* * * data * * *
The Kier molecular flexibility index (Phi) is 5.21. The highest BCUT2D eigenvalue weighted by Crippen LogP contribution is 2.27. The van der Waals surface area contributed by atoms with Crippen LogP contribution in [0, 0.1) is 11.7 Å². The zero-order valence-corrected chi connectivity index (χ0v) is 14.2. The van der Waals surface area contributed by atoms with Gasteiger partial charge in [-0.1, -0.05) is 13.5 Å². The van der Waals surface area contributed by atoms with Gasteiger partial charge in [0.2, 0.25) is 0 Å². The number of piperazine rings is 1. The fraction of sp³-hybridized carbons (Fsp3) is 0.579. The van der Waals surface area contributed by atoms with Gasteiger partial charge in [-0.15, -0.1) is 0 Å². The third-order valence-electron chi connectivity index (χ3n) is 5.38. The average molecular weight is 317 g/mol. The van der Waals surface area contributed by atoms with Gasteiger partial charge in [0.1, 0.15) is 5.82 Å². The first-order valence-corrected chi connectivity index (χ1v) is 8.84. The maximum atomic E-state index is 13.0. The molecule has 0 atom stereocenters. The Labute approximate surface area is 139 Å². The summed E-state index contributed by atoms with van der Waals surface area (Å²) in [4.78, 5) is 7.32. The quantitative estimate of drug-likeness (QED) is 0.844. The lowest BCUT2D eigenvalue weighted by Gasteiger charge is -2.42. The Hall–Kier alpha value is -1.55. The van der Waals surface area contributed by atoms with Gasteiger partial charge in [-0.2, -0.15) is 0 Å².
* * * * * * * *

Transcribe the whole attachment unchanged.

The Kier molecular flexibility index (Phi) is 5.21. The highest BCUT2D eigenvalue weighted by Crippen LogP contribution is 2.27. The van der Waals surface area contributed by atoms with Crippen LogP contribution in [0, 0.1) is 11.7 Å². The zero-order valence-corrected chi connectivity index (χ0v) is 14.2. The van der Waals surface area contributed by atoms with Gasteiger partial charge in [-0.1, -0.05) is 13.5 Å². The van der Waals surface area contributed by atoms with Gasteiger partial charge in [0.2, 0.25) is 0 Å². The number of piperazine rings is 1. The fraction of sp³-hybridized carbons (Fsp3) is 0.579. The van der Waals surface area contributed by atoms with Gasteiger partial charge in [-0.15, -0.1) is 0 Å². The third-order valence-electron chi connectivity index (χ3n) is 5.38. The average molecular weight is 317 g/mol. The van der Waals surface area contributed by atoms with Gasteiger partial charge in [0.1, 0.15) is 5.82 Å². The first-order valence-corrected chi connectivity index (χ1v) is 8.84. The maximum atomic E-state index is 13.0. The molecule has 0 atom stereocenters. The Labute approximate surface area is 139 Å². The summed E-state index contributed by atoms with van der Waals surface area (Å²) in [4.78, 5) is 7.32. The quantitative estimate of drug-likeness (QED) is 0.844. The lowest BCUT2D eigenvalue weighted by Gasteiger charge is -2.42. The Hall–Kier alpha value is -1.55. The van der Waals surface area contributed by atoms with Gasteiger partial charge in [-0.2, -0.15) is 0 Å².